Falling crop prices have raised cost projections for the farm bill.
The Congressional Budget Office (CBO) said annual payments to farmers could average $4.8 billion over the next decade, which is almost 50 percent more than what was predicted less than a year ago, after the 2014 farm bill passed.
Some relief will come for taxpayers because costs for the crop insurance program will be lower. The CBO says there will be a $200 million drop from its past projections for average yearly crop insurance costs.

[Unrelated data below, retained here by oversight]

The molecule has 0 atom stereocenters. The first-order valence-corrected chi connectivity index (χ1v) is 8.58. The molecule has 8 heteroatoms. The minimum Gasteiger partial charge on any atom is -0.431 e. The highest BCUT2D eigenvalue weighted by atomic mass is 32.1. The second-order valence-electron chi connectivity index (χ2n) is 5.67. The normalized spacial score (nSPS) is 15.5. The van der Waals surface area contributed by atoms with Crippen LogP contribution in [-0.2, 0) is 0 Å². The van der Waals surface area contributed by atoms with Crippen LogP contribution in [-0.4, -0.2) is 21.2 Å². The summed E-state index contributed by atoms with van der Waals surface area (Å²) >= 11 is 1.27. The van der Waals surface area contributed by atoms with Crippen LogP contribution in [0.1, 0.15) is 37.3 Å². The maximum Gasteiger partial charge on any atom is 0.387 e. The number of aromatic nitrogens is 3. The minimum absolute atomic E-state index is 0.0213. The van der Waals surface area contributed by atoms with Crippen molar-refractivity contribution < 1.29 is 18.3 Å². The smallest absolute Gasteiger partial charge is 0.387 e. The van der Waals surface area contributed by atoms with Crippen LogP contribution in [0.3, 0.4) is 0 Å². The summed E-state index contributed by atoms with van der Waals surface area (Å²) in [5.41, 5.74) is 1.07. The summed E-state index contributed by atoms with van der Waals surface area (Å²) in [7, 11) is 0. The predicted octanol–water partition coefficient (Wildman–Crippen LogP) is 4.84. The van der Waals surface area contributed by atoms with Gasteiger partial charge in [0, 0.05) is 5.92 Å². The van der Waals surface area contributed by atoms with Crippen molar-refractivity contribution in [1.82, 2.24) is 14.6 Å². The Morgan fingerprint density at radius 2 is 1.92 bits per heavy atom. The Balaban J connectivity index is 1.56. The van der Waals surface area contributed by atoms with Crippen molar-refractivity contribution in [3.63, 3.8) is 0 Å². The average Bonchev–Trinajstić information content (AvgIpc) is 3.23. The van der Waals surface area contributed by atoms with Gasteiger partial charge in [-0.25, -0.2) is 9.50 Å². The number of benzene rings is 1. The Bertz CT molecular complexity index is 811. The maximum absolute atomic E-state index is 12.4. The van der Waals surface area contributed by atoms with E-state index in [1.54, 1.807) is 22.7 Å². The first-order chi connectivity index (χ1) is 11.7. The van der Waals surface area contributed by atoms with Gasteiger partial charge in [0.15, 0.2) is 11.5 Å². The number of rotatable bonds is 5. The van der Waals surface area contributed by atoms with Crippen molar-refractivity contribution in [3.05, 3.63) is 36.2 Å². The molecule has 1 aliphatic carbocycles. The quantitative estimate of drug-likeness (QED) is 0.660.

“History shows there is a close correlation between crop prices, as represented by corn, and the total crop insurance premium and premium subsidies,” Keith Collins, a former chief economist for the Agriculture Department and a consultant now for the crop insurance industry, told Politico. “So when prices drop, as over the past two years, premiums and subsidy costs fall.”
The CBO is projecting a combined annual cost of the Agricultural Risk Coverage program and the price-loss coverage plan to be $4.4 billion, compared with its projection of $2.94 billion in April. Other smaller subsidy programs bring the total to $4.8 billion.
Payments to farmers may exceed farm bill’s expectations